A desert traveller is searching for water. He sees, in the valley ahead, a shimmering blue expanse. Unfortunately, it’s a mirage. But fortunately, when he reaches the spot where there appeared to be water, there actually is water, hidden under a rock. Did the traveller know, as he stood on the hilltop hallucinating, that there was water ahead?

Mu. Un-ask the question. What the traveller knew was not “there is water”, whether as merely a verbal proposition or as some supposed contextless true or false “fact” that can apply to both “there is a lake” and “there is water under a rock” (I’m presently uncertain whether it’s possible to conceive of such contextless facts without using verbal propositions). He knew he saw a more appealing direction to walk in than other directions. He knew it seemed like water to him (although someone familiar with mirages might actually not have experienced such a seemingness in the same view). He didn’t know there was water under a rock. The person posing this hypothetical has constructed an unexamined equivocation between two situations—the root of a lot of apparent philosophical paradoxes and edge cases.

Sometimes situations are sufficiently similar: suppose a forest traveller hears rushing water and heads towards a stream, and discovers it’s slightly bigger than he imagined. Nobody says “ah but he didn’t know it was there because the stream he imagined was 1.5m across, and the actual stream was 1.8m across.”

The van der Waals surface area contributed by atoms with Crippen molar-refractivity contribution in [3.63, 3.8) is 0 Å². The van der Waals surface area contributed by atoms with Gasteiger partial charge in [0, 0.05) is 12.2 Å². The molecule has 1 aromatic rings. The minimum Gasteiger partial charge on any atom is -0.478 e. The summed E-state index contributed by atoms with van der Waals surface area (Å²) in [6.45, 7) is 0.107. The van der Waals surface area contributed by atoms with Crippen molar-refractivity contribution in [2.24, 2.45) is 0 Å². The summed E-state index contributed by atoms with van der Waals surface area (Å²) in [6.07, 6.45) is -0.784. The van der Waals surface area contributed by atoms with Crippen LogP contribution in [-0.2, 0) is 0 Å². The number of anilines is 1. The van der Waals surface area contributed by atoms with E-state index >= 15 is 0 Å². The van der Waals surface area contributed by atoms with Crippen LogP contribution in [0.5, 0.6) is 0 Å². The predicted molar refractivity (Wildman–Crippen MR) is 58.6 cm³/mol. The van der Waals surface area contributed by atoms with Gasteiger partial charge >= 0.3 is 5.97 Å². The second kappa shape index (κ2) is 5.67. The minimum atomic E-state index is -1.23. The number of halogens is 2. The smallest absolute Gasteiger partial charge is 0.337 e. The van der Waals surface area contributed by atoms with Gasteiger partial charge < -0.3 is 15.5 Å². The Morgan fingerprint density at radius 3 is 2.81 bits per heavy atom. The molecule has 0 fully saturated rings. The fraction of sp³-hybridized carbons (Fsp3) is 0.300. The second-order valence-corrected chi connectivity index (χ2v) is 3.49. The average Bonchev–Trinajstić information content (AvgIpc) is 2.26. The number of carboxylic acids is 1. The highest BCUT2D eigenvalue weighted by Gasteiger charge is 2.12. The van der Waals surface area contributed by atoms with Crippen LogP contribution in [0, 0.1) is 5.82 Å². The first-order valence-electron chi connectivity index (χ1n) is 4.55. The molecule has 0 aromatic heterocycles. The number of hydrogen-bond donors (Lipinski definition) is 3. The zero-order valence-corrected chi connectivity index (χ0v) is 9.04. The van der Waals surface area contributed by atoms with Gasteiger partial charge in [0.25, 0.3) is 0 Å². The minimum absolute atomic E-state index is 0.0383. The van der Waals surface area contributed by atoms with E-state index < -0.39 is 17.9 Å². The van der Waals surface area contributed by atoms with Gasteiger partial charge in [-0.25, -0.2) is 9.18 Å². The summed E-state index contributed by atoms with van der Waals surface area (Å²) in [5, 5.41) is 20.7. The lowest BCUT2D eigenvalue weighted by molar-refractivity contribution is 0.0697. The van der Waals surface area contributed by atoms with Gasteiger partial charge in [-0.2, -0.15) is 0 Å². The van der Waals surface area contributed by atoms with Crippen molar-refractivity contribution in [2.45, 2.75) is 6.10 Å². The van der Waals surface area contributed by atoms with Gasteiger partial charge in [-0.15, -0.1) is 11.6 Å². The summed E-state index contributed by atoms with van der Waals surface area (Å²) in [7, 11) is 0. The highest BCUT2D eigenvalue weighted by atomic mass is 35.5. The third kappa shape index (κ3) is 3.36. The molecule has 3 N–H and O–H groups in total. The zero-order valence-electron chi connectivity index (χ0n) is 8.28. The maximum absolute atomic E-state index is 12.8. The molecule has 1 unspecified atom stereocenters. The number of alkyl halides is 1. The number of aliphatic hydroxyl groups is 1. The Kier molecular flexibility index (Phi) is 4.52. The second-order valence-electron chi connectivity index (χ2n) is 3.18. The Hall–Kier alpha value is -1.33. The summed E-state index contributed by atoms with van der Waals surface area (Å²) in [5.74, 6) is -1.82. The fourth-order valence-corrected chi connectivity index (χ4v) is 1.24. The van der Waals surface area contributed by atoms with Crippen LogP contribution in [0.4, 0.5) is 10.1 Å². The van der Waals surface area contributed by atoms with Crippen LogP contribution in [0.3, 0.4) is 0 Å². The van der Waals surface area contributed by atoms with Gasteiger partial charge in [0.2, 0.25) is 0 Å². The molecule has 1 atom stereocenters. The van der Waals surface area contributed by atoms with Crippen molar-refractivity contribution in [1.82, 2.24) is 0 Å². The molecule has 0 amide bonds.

Who is the judge of “sufficiently similar”? Whoever cares. There is no knowing without caring.

A more complex hypothetical: if I say to a guest “yeah go ahead, there’s cheese in the fridge” and I meant that “I have cheese in the fridge” but upon a thorough search my guest only finds my roommate’s cheese, that I didn’t buy… did I know there was cheese in the fridge? Mu! Yes. No. Kind of. Whatever. It might be worth investigating, for understanding how I got confused (maybe last night, at a glance, I thought the roommate’s cheese was mine?) but it also simply might not be. The point is that the pragmatic question has changed. We have a new question now, which is “are we going to eat this cheese?” and that depends on whether I feel like I have permission to share the roommate’s cheese, whether I think I could buy more to replace it before the roommate notices, how desperate my guest is for cheese, whether we can just go to the corner store to get some instead, whether the roommate is around to ask, whatever. Maybe it turns out the roommate ate MY cheese and replaced it with a different brand, and so in a sense I was right after all! And if I had clear agreements about this sort of thing with my roommate(s), that would mean I could confidently offer cheese knowing that there would be cheese, even if not the cheese I bought. In which case we could arguably say that I knew there was cheese, even though I’d never seen it.